Philippine officials, including Duterte, have said they view a 60/40 split in Manila’s favour as a fair ratio to adopt. But local researchers have noted that China is likely to want the two sides to share the costs of exploration, which goes against such a division of revenue.

Aquino was not picked up on his apparent numerical blunder at the question-and-answer session following the book launch, but he was asked about one of the landmark foreign policy moves of his administration: filing an arbitration case against Beijing in 2013 over its disputed claims in the South China Sea.

That decision, and the Permanent Court of Arbitration in the Hague’s subsequent ruling in 2016 that found in Manila’s favour, is recalled in the book that was launched at the event.

At the time, China reacted furiously to the court’s pronouncement and vowed not to recognise it – capping off three years of frosty relations between the two nations that only began to thaw after Aquino left office in June that year.

As his successor, Duterte has taken a significantly softer stance on the sea dispute and sought cooperation with China in other areas, which he says as a “pragmatic” approach.

“China is already in possession of the [South China Sea]. It’s now in their hands. So why do you have to create frictions?” he said last November at the sidelines of a regional summit in Singapore.

Aquino’s camp has described this position as “defeatist”, a stance the former leader reiterated on Tuesday as he questioned whether it was feasible for the two countries to have a relationship of “strategic cooperation”, using the language Duterte and Chinese President Xi Jinping had used when the latter visited the Philippines in November.

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“This strategic partner will conflict with itself if there comes a conflict between their side and our side,” he said.

“If they are not bound by a system of laws, any agreement that you enter with them might be a changing reality. The only constant would be what is in the interest of the [Chinese Communist] Party.”

Aquino (fourth from right) at the book launch. Photo: Gregorio Guinto/De La Salle University Publishing

However, the former leader counselled that the “idea of dialogue” should not be abandoned, adding that both sides could “come to an understanding”.

He suggested that the international community had leverage over Beijing because China “needs the rest of the world to grow at the pace that it has grown”.

“To be able to do that, there has to be confidence in the other trading partners that [they] will be treated right and we who belong in the same region have grounds to say you haven’t treated us right,” he said.

Additional reporting by Raissa Robles in Manila
Source: SCMP

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New Book: “The South China Sea Arbitration: Understanding the Awards and Debating with China,” by Dr. Alfredo C. Robles Jr. – De La Salle University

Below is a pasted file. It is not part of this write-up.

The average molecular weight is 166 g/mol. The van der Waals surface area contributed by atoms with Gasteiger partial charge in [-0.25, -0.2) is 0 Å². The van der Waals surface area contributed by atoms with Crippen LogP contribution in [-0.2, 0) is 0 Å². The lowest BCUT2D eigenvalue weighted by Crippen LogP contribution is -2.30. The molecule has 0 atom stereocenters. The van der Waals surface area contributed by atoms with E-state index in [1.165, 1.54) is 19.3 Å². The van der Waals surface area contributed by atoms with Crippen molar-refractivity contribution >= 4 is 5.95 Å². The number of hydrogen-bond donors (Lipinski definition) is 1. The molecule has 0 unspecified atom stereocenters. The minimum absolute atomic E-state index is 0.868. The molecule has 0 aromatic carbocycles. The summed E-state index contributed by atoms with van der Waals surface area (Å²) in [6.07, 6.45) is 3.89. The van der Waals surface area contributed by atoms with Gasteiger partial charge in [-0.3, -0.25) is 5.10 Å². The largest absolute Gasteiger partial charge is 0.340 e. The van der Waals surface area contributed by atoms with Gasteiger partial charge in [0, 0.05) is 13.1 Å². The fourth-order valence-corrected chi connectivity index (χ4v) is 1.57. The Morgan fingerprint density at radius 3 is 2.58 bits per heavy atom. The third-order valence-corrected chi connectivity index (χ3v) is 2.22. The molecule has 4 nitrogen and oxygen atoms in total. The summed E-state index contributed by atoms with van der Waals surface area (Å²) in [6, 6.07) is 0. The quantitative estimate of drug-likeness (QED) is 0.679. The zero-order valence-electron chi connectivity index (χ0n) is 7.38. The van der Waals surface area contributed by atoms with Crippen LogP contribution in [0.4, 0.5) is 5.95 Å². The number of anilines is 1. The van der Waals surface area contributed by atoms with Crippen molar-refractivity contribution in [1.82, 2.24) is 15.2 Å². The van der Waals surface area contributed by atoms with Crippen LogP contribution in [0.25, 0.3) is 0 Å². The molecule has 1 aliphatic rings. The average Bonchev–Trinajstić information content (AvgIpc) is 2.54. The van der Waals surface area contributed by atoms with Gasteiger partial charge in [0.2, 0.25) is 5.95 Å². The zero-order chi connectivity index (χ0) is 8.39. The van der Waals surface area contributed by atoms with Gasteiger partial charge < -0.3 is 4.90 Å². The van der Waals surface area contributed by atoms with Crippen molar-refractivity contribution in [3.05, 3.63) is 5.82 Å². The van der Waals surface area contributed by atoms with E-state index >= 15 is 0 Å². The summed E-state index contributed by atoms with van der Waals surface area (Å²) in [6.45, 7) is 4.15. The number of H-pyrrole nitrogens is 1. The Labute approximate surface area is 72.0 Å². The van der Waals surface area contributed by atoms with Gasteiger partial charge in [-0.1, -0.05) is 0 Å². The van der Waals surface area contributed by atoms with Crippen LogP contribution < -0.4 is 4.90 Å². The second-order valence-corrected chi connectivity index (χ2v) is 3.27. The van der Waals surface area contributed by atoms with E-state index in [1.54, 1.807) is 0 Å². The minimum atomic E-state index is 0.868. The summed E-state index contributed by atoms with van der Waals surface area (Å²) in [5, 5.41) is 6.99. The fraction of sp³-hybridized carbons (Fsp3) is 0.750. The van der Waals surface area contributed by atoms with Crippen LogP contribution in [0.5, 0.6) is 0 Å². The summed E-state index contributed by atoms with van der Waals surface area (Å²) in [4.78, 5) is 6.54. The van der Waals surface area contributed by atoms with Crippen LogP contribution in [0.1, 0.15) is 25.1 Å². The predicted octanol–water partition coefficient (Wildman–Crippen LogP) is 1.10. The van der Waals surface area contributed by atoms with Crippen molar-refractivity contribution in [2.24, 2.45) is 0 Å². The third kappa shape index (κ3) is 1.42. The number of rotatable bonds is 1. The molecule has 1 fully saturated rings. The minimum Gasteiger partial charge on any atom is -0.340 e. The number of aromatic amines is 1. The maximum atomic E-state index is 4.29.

20 January 2019

On ABS-CBN News:

MANILA — A new book on the South China Sea will be launched at the De La Salle University (DLSU) in Manila this week.

The book, entitled “The South China Sea Arbitration: Understanding the Awards and Debating with China,” is written by Dr. Alfredo C. Robles Jr. and jointly published by DLSU Publishing House and Sussex Academic Press in United Kingdom.

It will be launched on January 22, which is also the same day in 2013 when the Philippines formally transmitted to China a notification and statement of claim.


Among the information revealed by Robles’ book is that China has used disinformation and propaganda to undermine the Philippines’ win in the South China Sea arbitration.

In his book, Robles detailed how China attempted to influence the Tribunal without the knowledge of the Philippines, as well as dismissed the arbitration as non-binding, among other things.

“These claims were outrageous, but they could only be refuted using a scholarly approach,” Robles said.


Robles is a university fellow at DLSU Manila. He holds doctorate degrees in International and European Studies from Universite Paris I Pantheon Sorbonne and in Political Science from Syracuse University.

 Source: ABS-CBN

On Politiko:

In a rare public engagement, Former President Benigno Aquino III will answer burning questions on the arbitration case that the Philippines won against China in 2016.

Aquino is the guest of honor at the launch of Alfredo Robles Jr.’s book called “The South China Sea Arbitration: Understanding the Awards and Debating with China” to be held on Tuesday (January 22) at the De La Salle University.

It was under Aquino’s administration that the Philippines questioned China’s nine-dash line claim over the South China Sea, which included the West Philippine Sea, before the Permanent Court of Arbitration in The Netherlands.

The Philippine argued that China’s sweeping claim over the South China Sea goes against the United Nations Convention on the Law of the Sea.